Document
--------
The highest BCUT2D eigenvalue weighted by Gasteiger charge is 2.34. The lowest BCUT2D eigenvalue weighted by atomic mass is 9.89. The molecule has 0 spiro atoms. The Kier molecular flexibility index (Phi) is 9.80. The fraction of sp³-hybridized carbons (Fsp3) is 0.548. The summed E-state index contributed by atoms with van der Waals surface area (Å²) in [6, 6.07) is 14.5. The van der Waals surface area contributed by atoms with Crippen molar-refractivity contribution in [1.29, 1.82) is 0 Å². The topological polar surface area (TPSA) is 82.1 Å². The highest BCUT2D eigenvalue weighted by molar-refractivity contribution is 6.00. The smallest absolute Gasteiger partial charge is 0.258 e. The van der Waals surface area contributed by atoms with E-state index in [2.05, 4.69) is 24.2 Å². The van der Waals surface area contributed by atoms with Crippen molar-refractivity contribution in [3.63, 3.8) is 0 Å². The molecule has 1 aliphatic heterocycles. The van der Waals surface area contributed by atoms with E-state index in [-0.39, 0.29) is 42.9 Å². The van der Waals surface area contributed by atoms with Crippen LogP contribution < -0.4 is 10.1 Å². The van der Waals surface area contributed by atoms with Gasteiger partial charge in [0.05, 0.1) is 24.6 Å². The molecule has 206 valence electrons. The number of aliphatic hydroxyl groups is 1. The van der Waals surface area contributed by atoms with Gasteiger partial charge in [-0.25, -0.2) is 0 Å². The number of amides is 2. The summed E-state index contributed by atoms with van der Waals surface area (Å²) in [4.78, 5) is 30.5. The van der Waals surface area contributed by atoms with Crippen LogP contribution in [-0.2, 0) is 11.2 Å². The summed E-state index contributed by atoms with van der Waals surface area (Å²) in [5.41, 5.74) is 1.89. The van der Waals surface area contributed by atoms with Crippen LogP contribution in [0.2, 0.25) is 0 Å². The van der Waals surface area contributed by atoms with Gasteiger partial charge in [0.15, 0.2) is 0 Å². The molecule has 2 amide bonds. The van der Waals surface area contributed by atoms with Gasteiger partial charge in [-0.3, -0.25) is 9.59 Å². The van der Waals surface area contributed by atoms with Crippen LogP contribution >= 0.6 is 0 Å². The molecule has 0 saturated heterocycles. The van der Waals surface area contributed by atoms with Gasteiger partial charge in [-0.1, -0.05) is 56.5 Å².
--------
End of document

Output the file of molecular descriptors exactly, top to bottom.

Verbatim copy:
The highest BCUT2D eigenvalue weighted by Gasteiger charge is 2.34. The lowest BCUT2D eigenvalue weighted by atomic mass is 9.89. The molecule has 0 spiro atoms. The Kier molecular flexibility index (Phi) is 9.80. The fraction of sp³-hybridized carbons (Fsp3) is 0.548. The summed E-state index contributed by atoms with van der Waals surface area (Å²) in [6, 6.07) is 14.5. The van der Waals surface area contributed by atoms with Crippen molar-refractivity contribution in [1.29, 1.82) is 0 Å². The topological polar surface area (TPSA) is 82.1 Å². The highest BCUT2D eigenvalue weighted by molar-refractivity contribution is 6.00. The smallest absolute Gasteiger partial charge is 0.258 e. The van der Waals surface area contributed by atoms with E-state index in [2.05, 4.69) is 24.2 Å². The van der Waals surface area contributed by atoms with Crippen molar-refractivity contribution in [3.63, 3.8) is 0 Å². The molecule has 1 aliphatic heterocycles. The van der Waals surface area contributed by atoms with E-state index in [-0.39, 0.29) is 42.9 Å². The van der Waals surface area contributed by atoms with Crippen LogP contribution < -0.4 is 10.1 Å². The van der Waals surface area contributed by atoms with Gasteiger partial charge in [0.05, 0.1) is 24.6 Å². The molecule has 206 valence electrons. The number of aliphatic hydroxyl groups is 1. The van der Waals surface area contributed by atoms with Gasteiger partial charge in [-0.25, -0.2) is 0 Å². The number of amides is 2. The summed E-state index contributed by atoms with van der Waals surface area (Å²) in [4.78, 5) is 30.5. The van der Waals surface area contributed by atoms with Crippen LogP contribution in [-0.2, 0) is 11.2 Å². The summed E-state index contributed by atoms with van der Waals surface area (Å²) in [5.41, 5.74) is 1.89. The van der Waals surface area contributed by atoms with Crippen LogP contribution in [0.2, 0.25) is 0 Å². The van der Waals surface area contributed by atoms with Gasteiger partial charge in [0.15, 0.2) is 0 Å². The molecule has 2 amide bonds. The van der Waals surface area contributed by atoms with Gasteiger partial charge in [-0.3, -0.25) is 9.59 Å². The van der Waals surface area contributed by atoms with Crippen LogP contribution >= 0.6 is 0 Å². The molecule has 0 saturated heterocycles. The van der Waals surface area contributed by atoms with Gasteiger partial charge in [-0.1, -0.05) is 56.5 Å².